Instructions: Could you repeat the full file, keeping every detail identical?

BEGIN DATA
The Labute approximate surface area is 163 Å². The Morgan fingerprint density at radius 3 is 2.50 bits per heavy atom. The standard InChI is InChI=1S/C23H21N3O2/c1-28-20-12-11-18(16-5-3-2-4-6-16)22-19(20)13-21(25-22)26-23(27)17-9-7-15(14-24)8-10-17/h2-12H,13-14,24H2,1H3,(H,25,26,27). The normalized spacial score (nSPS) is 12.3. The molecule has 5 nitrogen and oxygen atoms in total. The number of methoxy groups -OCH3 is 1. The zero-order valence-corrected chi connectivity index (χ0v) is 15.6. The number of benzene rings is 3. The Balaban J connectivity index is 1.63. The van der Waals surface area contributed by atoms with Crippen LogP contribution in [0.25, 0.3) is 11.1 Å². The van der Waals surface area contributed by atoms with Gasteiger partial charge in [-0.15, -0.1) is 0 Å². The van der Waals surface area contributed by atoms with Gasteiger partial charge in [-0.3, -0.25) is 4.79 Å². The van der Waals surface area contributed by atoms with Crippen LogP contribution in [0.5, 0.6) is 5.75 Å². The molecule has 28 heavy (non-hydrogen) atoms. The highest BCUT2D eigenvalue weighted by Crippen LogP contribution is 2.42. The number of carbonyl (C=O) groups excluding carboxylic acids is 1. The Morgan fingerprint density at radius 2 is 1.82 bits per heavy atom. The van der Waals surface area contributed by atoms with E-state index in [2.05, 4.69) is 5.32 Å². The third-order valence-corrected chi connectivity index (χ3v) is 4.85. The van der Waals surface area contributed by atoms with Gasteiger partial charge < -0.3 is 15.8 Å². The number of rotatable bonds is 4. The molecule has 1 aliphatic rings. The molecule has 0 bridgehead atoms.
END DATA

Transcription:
The Labute approximate surface area is 163 Å². The Morgan fingerprint density at radius 3 is 2.50 bits per heavy atom. The standard InChI is InChI=1S/C23H21N3O2/c1-28-20-12-11-18(16-5-3-2-4-6-16)22-19(20)13-21(25-22)26-23(27)17-9-7-15(14-24)8-10-17/h2-12H,13-14,24H2,1H3,(H,25,26,27). The normalized spacial score (nSPS) is 12.3. The molecule has 5 nitrogen and oxygen atoms in total. The number of methoxy groups -OCH3 is 1. The zero-order valence-corrected chi connectivity index (χ0v) is 15.6. The number of benzene rings is 3. The Balaban J connectivity index is 1.63. The van der Waals surface area contributed by atoms with Crippen LogP contribution in [0.25, 0.3) is 11.1 Å². The van der Waals surface area contributed by atoms with Gasteiger partial charge in [-0.15, -0.1) is 0 Å². The van der Waals surface area contributed by atoms with Gasteiger partial charge in [-0.3, -0.25) is 4.79 Å². The van der Waals surface area contributed by atoms with Crippen LogP contribution in [0.5, 0.6) is 5.75 Å². The molecule has 28 heavy (non-hydrogen) atoms. The highest BCUT2D eigenvalue weighted by Crippen LogP contribution is 2.42. The number of carbonyl (C=O) groups excluding carboxylic acids is 1. The Morgan fingerprint density at radius 2 is 1.82 bits per heavy atom. The van der Waals surface area contributed by atoms with E-state index in [2.05, 4.69) is 5.32 Å². The third-order valence-corrected chi connectivity index (χ3v) is 4.85. The van der Waals surface area contributed by atoms with Gasteiger partial charge < -0.3 is 15.8 Å². The number of rotatable bonds is 4. The molecule has 1 aliphatic rings. The molecule has 0 bridgehead atoms.